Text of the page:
Is “404 Not Found” really a client error?

A time-traveler is passing by 2013 and she opens a browser bookmark to

What HTTP status code does she get back from her response?

Well, it’s not going to be 200 OK, because it wasn’t OK with the server. The server couldn’t find the article that the client requested, because it won’t be published for another 43 years.

“Couldn’t find the article” sounds like a 404 Not Found status code. OK, very reasonable choice.

But, “The server couldn’t find the article” raises a bit of a doubt. A 404 is part of the 4xx-series status codes, which are all for client errors. Was this a client error, if it was the server’s fault for not finding the article? Shouldn’t she be getting 5xx Not Found?

HTTP error status codes fall into two broad categories; 4xx (400 – 499) and 5xx (500 – 599). Understanding these categories is more important than understanding the specific error codes, because the categories communicate a very important piece of information. 4xx status codes represent a problem with the HTTP request, whereas 5xx status codes represent a problem with the HTTP server.

However, the line can be blurry between these two categories, if you just consider them the difference between “HTTP request” or “HTTP server”. If resources can be created in the future, and they can, then the exact same HTTP request that was 404 today could be a 200 tomorrow. So, is it really a problem with the request?

To address this confusion, I like to add an additional rule to clarify between 4xx and 5xx. When servicing an HTTP request, was it possible to give a 200 OK response? Let’s say it was a bug-free application server, or possibly even a human being manually processing HTTP requests. If it is possible, given perfect software or infinite resources or a brilliant mind, to process the request, but an error occurred, then it should be a 5xx code response. On the other hand, if no amount of perfection, resources, or brilliance would have been capable of processing that request, then it is a 4xx error.

Maybe our time-traveler should get back a 505 HTTP Version Not Supported response, because the server could never have understood her attempt to use the HTTP/9.7 protocol. But other than that, she should get a good old 404 Not Found; even with bug-free flawless server software, it was impossible to process her request. A 4xx error code suggests that the HTTP client needs to do something differently; like time-travel forward 43 years.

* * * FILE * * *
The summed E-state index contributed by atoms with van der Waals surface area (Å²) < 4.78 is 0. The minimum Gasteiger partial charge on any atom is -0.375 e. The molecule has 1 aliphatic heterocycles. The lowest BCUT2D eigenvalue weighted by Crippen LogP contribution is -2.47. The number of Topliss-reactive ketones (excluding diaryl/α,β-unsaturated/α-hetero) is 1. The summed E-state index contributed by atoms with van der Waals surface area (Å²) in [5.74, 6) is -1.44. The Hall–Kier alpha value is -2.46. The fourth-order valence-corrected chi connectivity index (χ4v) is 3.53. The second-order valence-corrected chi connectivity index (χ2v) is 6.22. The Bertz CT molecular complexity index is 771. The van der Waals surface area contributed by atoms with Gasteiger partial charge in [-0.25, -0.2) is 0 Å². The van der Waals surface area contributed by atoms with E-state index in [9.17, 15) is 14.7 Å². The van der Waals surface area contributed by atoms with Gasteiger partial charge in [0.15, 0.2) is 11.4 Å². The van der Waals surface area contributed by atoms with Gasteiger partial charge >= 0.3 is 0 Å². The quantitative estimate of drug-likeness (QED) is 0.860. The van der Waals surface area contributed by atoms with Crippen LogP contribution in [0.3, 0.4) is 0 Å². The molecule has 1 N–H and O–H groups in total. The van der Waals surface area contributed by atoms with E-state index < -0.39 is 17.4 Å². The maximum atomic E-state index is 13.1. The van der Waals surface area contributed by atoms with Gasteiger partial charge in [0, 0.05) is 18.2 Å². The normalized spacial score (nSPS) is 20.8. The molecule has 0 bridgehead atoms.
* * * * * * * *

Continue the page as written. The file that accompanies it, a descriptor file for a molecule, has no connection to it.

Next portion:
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4 Comments on Is “404 Not Found” really a client error?

  1. ismael
    2013/09/11 at 12:53 pm (3 years ago)

    I had the same dilemma.

    I have the following situation: “forget password” field accept an email do be submitted. But sometimes the user mistype the email and obviously there must appear some error saying “email does not exists”.

    My dilemma is: Should the server respond with 404 Not Found when typing non-existing email?

    PS: This is done via WebApi, restful method.

  2. Nitin Dhar
    2013/09/15 at 6:50 pm (3 years ago)

    I find this post very interesting, but I’m not sure I agree with your point. Not sure how returning a 5XX response would make sense because there is no way the server could know whether a resource would be available in the future (or if it did in the past for that matter). HTTP, and therefore servers, are pretty stateless in concept and for them to hold this kind of logic doesn’t make much sense. I do think that 404’s are correctly categorized as client errors, since the client is the one requesting something that doesn’t exist. It should be client’s responsibility to figure out what resource to request and how. WDYT?

  3. Jonathan Neufeld
    2013/12/04 at 4:01 pm (3 years ago)

    I would not recommend on relying on 5xx range status codes unless absolutely necessary. If you look at the documented nature of this range of status codes they typically point to hardware or infrastructure failures requiring the intervention of a server administrator (as opposed to the client user) to rectify. That is virtually never the case for objects such as dynamic database-driven entities that constantly come and go.

    > If resources can be created in the future, and they can, then the exact same HTTP request that was 404 today could be a 200 tomorrow. So, is it really a problem with the request?

    Yes, 404 doesn’t imply a permanent non-existence. 410 does.

    Moreover, the semantic definition of 410 implying a permanent state that shall never change is in general a rather antiquated value and perspective of an industry that has proven to be relentlessly dynamic. Furthermore, from a philosophical standpoint, it’s impossible to guarantee. How do you know conclusively that said resource will still cease to exist a millenium from now when grandma Jones tries to access it from her comfy home on Kepler-62e? You can’t prove that it won’t, so the implied permanence is useless if not fallacious.

  4. Navneet
    2013/12/16 at 12:07 pm (3 years ago)

    In that case every non-existent Hostname should return 5xx error which is absurd given the fact it doesn’t exist.
    4xx makes it clear to point that User is wrong is making request which is not there and no matter now many times he tries it won’t be there, whereas 5xx would give hope to user to try after sometime.